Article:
Trovati 76 documenti.
Trovati 76 documenti.
Abstract: Who would have thought Venice has itsown beautiful reefs? The Tegnùe, located on the east end of the Lagoon, are home to an astonishing diversity of life, from sponges and sea anemones to scribbled pipefish and flashing squid. Like all the other amazing wildlife, the Tegnùe have been influenced, perhaps created, by centuries of human geo-engineering. The Grand Canal itself is actually the mouth of the river Brenta, descending 200 kms from the Alps! The Lagoon is a hot-spot for exotic birds heading north in spring - year after year, more than 60 species stop at the Lagoon, their first feeding ground after crossing the Mediterranean. Venice's fabulous hidden gardens are hiding-places for pine-martens and geckos, while kestrels use abandoned monasteries to breed, and launch hunting expeditions. In magnificent, atmospheric 4K photography, this film reveals the unexpected natural glories of the world's most beautiful man-made environment.
Abstract: The original Peruvian tomat'l -«swollen fruit»- was yellow and the Conquistadores prized it for its blossom. But in Europe under the Spanish sun its lycopene went wild; rounded and red, it became irresistible. In Austria they still call it the «paradise fruit», and in Italy the «golden apple». This was surely the real forbidden fruit in the world's first seduction! Today's obsession with shape, size and long shelf-life has reduced the once glorious tomato to mushy tastelessness. But the counter-revolution has started!
Abstract: Ben is a sparrow in the Soukh in Cairo. Bushy and tousled, he flits between crowded stalls to build his nest and attract a mate. He’s one of the five heroes of “Planet Sparrow”. Their adventures cover the world, travelling westward with the sun from Cairo to Vienna, Paris, New York, Beijing and Moscow.
Abstract: Ausseerland is a highly compressed universe: where beautiful red deer observe the humans, while people prefer to measure each other up. Meadows are prized for flowers that anywhere else would be thought of as rubbish, in a landscape that attracts millions of outsiders. This is the story of a landscape born of ice and rock; the story of a valley smashed and broken, crushed and teased, lowered - and raised again - by nature’s elements; the story of a region, beautiful and picturesque, hailed as one of creation's summits.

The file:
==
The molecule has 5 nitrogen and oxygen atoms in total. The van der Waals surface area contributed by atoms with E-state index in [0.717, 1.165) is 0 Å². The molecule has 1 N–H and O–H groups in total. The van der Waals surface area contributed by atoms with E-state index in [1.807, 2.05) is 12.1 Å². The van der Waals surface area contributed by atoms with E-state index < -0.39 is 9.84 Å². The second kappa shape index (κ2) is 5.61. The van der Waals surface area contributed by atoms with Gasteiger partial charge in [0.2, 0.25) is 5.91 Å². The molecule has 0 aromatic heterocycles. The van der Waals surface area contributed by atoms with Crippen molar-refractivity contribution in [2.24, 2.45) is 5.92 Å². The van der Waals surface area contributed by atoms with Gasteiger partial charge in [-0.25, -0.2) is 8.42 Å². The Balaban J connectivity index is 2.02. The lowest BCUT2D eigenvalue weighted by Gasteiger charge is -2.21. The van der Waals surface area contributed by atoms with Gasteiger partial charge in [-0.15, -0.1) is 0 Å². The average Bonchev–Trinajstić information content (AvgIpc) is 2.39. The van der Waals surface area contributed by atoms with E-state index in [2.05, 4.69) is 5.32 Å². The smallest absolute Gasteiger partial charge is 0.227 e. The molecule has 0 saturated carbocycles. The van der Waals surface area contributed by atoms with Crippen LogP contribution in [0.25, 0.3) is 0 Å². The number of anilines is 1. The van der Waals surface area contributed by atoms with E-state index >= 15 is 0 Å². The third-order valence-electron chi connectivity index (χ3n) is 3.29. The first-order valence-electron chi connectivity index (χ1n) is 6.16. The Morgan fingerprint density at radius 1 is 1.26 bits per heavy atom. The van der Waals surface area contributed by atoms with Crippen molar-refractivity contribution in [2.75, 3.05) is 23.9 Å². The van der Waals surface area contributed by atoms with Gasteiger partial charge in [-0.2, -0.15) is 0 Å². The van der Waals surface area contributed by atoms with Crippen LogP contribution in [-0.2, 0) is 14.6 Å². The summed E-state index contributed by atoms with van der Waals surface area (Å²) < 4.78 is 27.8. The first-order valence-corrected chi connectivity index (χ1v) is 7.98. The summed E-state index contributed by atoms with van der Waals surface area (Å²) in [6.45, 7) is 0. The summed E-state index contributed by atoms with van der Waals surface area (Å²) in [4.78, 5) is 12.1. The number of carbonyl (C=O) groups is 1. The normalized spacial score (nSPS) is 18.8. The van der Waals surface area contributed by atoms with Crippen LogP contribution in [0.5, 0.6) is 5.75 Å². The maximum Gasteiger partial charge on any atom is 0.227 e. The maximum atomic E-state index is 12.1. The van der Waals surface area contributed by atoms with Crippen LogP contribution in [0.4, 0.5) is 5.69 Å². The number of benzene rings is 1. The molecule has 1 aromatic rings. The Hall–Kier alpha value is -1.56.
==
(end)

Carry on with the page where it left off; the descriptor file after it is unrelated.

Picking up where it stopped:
Abstract: The Nock Mountains are - geologically – Austria’s oldest landscape. For a hundred million years, the land around them has risen and fallen, while the mountains themselves hardly moved. And for the past thousand years, the same has been true for the harmonious co-existence of wild nature and rural culture. Traditional farming and, more recently, a National Biosphere Park, have kept out the mass tourism that blighted other Alpine regions.
ORF 2, c2013
Abstract: They are chubbier, fuzzier and more leisurely than their sisters, the bees. They are a lot less aggressive and awe-inspiring than their cousins the wasps. When early spring brings out the first bumblebees, they bring a smile to our faces. Macro and high speed cinematography allow us to witness their behaviour (they are not too heavy to fly), understand their biology (they do sting, and fur and antifreeze keep them active in the cold), experience their unique abilities and leave us in awe of these droll little harbingers of spring.
Abstract: Sheer rock walls and deep ravines crying out to be climbed, cycling trails in the forest and some of the swiftest and blackest ski runs; peaks and pines eye their reflections in shimmering lakes, bordered by moss, lichen and flower-studded slopes. These are Schladming’s Magic Mountains. Beside the slopes this landscape is full of wild animals. Red deer, black-grouse and pygmy owls inhabit the woods and alpine meadows. Winter is merciless cold in these mountains, but there is one animal which is perfectly adapted to this habitat: the chamois. Though this region is controlled by men, it is a hot spot for wild animals - and sometimes even the wolves come back to this territory, which once belonged to them.
Abstract: Across Europe hoopoes are struggling. But amidst the orchards and vineyards of the Wagram region near Vienna they are thriving. This documentary shows how the small bird with the spectacular crown feathers made a comeback in the heart of Europe and how it is dealing with its neighbours: Aesculapian snakes, foxes and green lizards. But it is also the story about one man's dream that came true: Manfred Eckenfellner is known as the 'Hoopoe-Whisperer' and thanks to his passion the birds found their way back to the Wagram region.
In-Film ; ORF, c2013
Abstract: When a female barn-owl's home - an old disused barn – is demolished, she has to seek a new place to live. On the way, flying through forests and across grasslands, she encounters most of the common owl species in Central Europe: long - and short-eared owls, little, tawny and eagle owls, some she can live peacefully beside, others she must shun or risk becoming their prey. During her journey, the film shows how owls fly so silently and hunt so efficiently; it illustrates what they have meant to humans since ancient times, and how they live beside us today.
ORF Universum, 2010
ORF Universum, 2010